THE FIGHT to save Ayr’s beaches has gathered pace after its bathing water received a damning report earlier this year.

Heads of Ayr beach was given a poor quality water status for the fourth year running when figures were released at the end of May, sparking fears that a further “poor” grade could see the spot closed off to members of the public, with Ayr’s popular South Beach also at risk of the same fate in two years.

The latest results in May sparked urgent talks raised by Councillor Siobhian Brown, Emma Harper MSP and the Scottish Environmental Protection Agency. Environmental bosses outlined an action plan to tackle the dirty water at crisis talks in the Scottish Parliament earlier in the summer.

Cllr Brown told the Advertiser how with the new steps both her and Ms Harper aim to see improvements by next year. She said: “ It was very informative to meet with SEPA and learn of the extensive improvement works that have been put in place to raise Heads of Ayr beach water quality.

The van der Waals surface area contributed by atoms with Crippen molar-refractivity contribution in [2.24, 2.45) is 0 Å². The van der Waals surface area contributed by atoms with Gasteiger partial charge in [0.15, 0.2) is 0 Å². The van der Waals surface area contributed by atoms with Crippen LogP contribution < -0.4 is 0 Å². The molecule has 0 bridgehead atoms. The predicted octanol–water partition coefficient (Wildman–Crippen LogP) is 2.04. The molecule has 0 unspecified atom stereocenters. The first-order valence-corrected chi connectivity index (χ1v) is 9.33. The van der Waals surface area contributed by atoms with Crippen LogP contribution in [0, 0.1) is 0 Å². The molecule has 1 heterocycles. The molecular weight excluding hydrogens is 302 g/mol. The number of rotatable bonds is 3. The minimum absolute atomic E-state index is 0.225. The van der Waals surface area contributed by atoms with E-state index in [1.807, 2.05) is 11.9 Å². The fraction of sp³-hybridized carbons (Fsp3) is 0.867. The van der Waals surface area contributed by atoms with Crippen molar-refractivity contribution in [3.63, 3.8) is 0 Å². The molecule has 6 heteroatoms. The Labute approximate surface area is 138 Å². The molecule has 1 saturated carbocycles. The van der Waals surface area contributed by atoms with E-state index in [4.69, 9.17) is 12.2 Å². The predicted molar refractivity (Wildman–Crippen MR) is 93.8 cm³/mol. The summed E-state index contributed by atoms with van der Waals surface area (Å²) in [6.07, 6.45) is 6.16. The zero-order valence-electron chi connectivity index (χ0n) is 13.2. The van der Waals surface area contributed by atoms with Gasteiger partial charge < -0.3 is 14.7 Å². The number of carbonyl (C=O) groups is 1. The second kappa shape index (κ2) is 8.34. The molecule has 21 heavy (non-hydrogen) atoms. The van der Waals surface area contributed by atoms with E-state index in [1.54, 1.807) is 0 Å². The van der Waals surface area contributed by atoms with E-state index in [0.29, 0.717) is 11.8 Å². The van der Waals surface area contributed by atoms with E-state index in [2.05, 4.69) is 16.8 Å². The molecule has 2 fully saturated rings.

The water quality is a result of a combination of factors which are being addressed and we aim to see improvement this year.

Ayr Beach is always a popular destination when the sun shines and we want our visitors to enjoy our beach with no concerns about swimming in our water”. Craig Tara have also been working alongside SEPA to tackle the at risk Heads of Ayr beach over a four year plan which has focused on managing waste.

And bosses at the caravan site have pledged to keep the bathing water enjoyed by holiday makers a top priority.

A spokesperson for Craig Tara said: “We are currently undertaking a program at Craig Tara which focuses on waste water management and water quality.

This program began four years ago working closely with SEPA who have approved and ratified our plans. We meet with SEPA’s regional and national representatives on a regular basis to ensure full visibility of improvement work progress.

“Continued improvements in the bathing water at Craig Tara continue to be a priority for us ensuring that our guests and owners, as well as local residents are able to enjoy the beach.

“We continue to work with SEPA to achieve this.”

SEPA have bee pleased with recent tests at both Ayr and Head’s of Ayr beach taking during the recent peak season for bathing which ran from June 1 until September 15.

However the agency will not be able to determine its classification until further into winter, with the results due again next Spring.

A spokesperson for SEPA said: "Every day SEPA works to protect and enhance Scotland’s environment.

"Whilst water quality sampling results at both Ayr beaches have been encouraging so far the public can do their bit to improve bathing water quality by not feeding the gulls or allowing their dogs to foul when at the beach.”